Vic company fined after worker loses thumb
Tank manufacturer Polymaster Pty Ltd has been fined $65,000 after a worker’s thumb was amputated following an incident at its Swan Hill factory. The company pleaded guilty to a single charge of failing to provide or maintain a system of work that was safe, without risks to health. The company must also pay $16,000 in costs.
The incident occurred in March 2021, while the worker was using an industrial wide belt sander while wearing leather rigging gloves. A flat metal bar she was holding to the sander was dragged downward, trapping her left hand between the rotating belt and a resting plate. The worker couldn’t reach the emergency stop button and had to call out to her supervisor to stop the machine. When the worker removed her hand she noticed her left thumb had been amputated at the second joint and ground down by the belt. She was airlifted to hospital but attempts to reattach the thumb were unsuccessful.
An investigation by WorkSafe Victoria found that the worker was not aware of a specific safe work method statement created for operating the machine, that stated no gloves or loose clothing that may become entangled should be worn while using the sander. WorkSafe Executive Director of Health and Safety Narelle Beer said the company’s failure to ensure a safe system of work had needlessly caused the worker considerable harm, adding that there is no excuse for failing to have a safe system of work in place and ensure that workers are adhering to it, when the risks of working with machinery are well known.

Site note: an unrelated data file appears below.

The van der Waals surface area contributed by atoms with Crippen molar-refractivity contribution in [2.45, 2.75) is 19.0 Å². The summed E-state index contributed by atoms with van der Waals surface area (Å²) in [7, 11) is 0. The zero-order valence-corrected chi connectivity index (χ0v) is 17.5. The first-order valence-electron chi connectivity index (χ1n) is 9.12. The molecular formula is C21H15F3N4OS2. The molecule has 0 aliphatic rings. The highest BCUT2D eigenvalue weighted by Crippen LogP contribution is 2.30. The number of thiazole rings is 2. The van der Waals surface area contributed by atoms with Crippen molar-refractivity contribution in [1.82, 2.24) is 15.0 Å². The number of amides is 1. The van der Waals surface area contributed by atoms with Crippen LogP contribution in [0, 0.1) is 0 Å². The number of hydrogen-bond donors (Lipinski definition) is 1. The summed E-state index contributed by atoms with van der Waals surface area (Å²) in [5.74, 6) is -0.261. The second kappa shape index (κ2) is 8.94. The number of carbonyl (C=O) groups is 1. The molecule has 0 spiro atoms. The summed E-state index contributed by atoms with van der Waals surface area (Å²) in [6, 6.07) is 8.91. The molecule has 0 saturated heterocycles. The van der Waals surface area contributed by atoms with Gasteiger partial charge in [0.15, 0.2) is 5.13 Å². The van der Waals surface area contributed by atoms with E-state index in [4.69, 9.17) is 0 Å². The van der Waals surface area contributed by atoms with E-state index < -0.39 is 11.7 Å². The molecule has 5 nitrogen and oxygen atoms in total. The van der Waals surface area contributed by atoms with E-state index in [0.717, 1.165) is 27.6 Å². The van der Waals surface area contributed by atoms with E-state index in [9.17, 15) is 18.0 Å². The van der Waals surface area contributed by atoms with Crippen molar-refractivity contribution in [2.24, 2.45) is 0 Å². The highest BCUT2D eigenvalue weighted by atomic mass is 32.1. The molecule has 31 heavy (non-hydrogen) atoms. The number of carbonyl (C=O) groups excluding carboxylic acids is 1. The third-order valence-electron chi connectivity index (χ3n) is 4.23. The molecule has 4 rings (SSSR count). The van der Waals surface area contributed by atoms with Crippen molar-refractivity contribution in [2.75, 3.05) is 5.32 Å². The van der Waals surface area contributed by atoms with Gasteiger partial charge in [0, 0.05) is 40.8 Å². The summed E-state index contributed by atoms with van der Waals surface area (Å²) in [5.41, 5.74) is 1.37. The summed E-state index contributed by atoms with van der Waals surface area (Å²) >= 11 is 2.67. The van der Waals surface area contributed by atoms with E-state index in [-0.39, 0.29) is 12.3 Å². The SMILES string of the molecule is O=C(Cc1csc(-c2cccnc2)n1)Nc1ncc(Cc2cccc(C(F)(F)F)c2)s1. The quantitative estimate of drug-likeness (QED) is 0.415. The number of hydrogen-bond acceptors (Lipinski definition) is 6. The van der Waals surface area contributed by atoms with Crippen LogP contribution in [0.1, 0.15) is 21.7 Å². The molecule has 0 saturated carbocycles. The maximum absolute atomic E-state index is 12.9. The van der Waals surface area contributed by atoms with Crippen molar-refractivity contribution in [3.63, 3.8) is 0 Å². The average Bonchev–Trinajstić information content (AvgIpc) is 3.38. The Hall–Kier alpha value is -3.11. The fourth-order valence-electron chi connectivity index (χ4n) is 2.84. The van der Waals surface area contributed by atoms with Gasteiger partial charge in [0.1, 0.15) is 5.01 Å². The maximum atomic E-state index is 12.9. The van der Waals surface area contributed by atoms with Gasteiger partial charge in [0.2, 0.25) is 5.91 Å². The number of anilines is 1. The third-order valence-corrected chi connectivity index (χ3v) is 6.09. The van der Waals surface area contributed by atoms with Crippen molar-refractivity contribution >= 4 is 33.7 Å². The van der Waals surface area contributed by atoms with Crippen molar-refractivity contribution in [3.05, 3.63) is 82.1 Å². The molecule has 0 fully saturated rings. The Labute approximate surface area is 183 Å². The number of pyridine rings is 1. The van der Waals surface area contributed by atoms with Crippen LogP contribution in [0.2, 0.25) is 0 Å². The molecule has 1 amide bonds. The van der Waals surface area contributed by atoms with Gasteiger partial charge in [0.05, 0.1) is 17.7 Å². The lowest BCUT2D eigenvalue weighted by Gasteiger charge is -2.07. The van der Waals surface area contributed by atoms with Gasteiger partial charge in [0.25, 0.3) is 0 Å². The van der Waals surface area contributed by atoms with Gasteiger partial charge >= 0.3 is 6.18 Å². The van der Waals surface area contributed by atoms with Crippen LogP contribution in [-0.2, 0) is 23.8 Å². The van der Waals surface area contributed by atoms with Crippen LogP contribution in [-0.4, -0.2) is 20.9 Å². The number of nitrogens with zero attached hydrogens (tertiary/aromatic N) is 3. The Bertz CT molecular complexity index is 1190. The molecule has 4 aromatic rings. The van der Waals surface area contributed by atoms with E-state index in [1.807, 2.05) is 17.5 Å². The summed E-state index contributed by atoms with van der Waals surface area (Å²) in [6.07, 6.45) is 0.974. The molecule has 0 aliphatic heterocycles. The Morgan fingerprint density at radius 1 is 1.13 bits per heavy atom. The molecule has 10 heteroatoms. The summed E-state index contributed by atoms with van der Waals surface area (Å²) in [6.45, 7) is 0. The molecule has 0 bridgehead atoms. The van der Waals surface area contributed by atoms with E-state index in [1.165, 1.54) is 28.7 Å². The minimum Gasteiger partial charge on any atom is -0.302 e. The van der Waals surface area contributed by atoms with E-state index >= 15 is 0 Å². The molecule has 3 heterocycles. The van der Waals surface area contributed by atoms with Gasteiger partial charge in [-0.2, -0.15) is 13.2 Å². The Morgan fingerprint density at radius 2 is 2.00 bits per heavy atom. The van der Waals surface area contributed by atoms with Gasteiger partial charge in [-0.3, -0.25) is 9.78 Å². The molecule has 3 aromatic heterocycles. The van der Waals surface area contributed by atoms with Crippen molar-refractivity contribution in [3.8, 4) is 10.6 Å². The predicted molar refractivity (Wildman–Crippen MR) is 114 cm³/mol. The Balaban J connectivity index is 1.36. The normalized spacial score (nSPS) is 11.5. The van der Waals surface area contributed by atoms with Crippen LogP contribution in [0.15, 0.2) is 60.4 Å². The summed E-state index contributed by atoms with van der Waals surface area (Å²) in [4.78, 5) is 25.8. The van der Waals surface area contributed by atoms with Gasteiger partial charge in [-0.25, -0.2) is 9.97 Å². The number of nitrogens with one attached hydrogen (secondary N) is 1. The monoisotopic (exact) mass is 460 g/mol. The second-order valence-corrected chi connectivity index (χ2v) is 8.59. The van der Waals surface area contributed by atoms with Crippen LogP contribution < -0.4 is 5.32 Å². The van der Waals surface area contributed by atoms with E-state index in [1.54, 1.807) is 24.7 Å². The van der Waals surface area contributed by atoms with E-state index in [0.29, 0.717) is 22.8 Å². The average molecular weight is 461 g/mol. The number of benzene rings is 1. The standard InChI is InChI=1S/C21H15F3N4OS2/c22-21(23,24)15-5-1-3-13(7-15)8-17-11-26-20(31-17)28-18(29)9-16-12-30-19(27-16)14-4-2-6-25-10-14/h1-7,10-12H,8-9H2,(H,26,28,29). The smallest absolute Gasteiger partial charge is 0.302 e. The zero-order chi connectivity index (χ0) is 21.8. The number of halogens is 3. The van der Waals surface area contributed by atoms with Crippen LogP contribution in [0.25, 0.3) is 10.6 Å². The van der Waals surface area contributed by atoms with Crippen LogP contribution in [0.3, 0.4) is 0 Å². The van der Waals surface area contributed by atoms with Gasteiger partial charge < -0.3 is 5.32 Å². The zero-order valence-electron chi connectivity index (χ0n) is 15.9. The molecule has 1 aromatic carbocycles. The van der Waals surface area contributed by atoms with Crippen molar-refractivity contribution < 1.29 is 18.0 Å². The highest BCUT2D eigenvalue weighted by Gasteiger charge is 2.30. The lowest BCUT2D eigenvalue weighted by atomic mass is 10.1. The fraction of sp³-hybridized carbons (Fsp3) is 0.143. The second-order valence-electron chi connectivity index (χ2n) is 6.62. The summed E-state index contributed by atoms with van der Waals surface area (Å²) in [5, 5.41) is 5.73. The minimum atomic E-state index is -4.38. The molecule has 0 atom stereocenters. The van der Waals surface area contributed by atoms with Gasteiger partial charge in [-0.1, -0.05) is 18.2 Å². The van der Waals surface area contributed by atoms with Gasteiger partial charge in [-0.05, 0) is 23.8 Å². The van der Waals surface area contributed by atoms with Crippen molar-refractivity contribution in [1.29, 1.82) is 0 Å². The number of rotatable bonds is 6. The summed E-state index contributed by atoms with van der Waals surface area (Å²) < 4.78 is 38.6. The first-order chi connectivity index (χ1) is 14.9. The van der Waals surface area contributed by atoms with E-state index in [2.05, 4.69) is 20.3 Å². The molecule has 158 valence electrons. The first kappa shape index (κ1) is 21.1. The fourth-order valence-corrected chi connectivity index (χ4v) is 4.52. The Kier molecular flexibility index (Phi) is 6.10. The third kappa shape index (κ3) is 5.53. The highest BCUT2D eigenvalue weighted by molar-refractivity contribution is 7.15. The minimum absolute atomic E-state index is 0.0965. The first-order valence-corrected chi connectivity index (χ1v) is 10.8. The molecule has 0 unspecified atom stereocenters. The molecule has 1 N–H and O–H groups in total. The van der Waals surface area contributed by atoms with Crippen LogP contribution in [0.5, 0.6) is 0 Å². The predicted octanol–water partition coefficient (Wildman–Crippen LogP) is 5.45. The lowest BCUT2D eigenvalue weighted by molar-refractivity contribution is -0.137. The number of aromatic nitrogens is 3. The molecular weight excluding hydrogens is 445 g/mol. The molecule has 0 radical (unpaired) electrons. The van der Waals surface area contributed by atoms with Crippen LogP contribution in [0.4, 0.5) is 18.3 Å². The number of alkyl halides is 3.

“This incident and the life changing injuries suffered have had a significant traumatic impact on this worker,” Beer said.
To manage risks when working with machinery, WorkSafe Victoria advises employers to regularly service and inspect machines and equipment, and train staff in the safe operation of machines and equipment, with written procedures provided in the worker’s first language. All hazards must also be identified and the risks associated with them assessed to be eliminated or isolated.
WorkSafe Victoria also encouraged employers to implement safe operating procedures in consultation with employees and health and safety representatives. Safety guards and gates must be compliant and fixed to machines at all times, with signs placed on or near machinery to alert employees to the dangers of operating it.
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